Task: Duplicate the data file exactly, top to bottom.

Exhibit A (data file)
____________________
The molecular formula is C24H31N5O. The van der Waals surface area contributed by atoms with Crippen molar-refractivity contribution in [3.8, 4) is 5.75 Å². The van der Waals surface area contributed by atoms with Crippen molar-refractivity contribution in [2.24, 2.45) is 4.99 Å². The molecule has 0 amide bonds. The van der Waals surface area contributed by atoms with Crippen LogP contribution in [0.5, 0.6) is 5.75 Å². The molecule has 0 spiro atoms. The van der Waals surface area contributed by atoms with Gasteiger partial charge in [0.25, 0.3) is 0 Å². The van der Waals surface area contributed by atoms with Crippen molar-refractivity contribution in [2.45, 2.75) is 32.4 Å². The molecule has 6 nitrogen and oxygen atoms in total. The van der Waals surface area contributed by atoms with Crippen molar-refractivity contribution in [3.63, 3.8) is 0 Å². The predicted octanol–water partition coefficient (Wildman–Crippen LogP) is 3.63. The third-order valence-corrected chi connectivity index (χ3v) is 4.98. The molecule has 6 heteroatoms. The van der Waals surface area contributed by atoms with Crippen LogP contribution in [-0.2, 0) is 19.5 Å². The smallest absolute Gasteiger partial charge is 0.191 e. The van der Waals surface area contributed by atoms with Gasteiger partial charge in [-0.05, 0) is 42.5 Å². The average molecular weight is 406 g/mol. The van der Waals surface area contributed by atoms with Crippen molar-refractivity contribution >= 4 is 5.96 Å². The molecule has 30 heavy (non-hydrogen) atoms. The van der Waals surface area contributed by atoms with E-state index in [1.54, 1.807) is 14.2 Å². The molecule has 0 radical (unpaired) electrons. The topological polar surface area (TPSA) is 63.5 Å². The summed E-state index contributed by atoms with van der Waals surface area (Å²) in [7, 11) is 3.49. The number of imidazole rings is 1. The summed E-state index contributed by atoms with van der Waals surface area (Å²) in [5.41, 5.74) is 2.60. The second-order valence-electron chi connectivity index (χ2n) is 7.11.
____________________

The molecular formula is C24H31N5O. The van der Waals surface area contributed by atoms with Crippen molar-refractivity contribution in [3.8, 4) is 5.75 Å². The van der Waals surface area contributed by atoms with Crippen molar-refractivity contribution in [2.24, 2.45) is 4.99 Å². The molecule has 0 amide bonds. The van der Waals surface area contributed by atoms with Crippen LogP contribution in [0.5, 0.6) is 5.75 Å². The molecule has 0 spiro atoms. The van der Waals surface area contributed by atoms with Gasteiger partial charge in [0.25, 0.3) is 0 Å². The van der Waals surface area contributed by atoms with Crippen molar-refractivity contribution in [2.45, 2.75) is 32.4 Å². The molecule has 6 nitrogen and oxygen atoms in total. The van der Waals surface area contributed by atoms with Crippen molar-refractivity contribution in [3.63, 3.8) is 0 Å². The predicted octanol–water partition coefficient (Wildman–Crippen LogP) is 3.63. The third-order valence-corrected chi connectivity index (χ3v) is 4.98. The molecule has 6 heteroatoms. The van der Waals surface area contributed by atoms with Crippen LogP contribution in [-0.2, 0) is 19.5 Å². The smallest absolute Gasteiger partial charge is 0.191 e. The van der Waals surface area contributed by atoms with Gasteiger partial charge in [-0.05, 0) is 42.5 Å². The average molecular weight is 406 g/mol. The van der Waals surface area contributed by atoms with Crippen molar-refractivity contribution >= 4 is 5.96 Å². The molecule has 30 heavy (non-hydrogen) atoms. The van der Waals surface area contributed by atoms with E-state index in [1.54, 1.807) is 14.2 Å². The molecule has 0 radical (unpaired) electrons. The topological polar surface area (TPSA) is 63.5 Å². The summed E-state index contributed by atoms with van der Waals surface area (Å²) in [7, 11) is 3.49. The number of imidazole rings is 1. The summed E-state index contributed by atoms with van der Waals surface area (Å²) in [5.41, 5.74) is 2.60. The second-order valence-electron chi connectivity index (χ2n) is 7.11.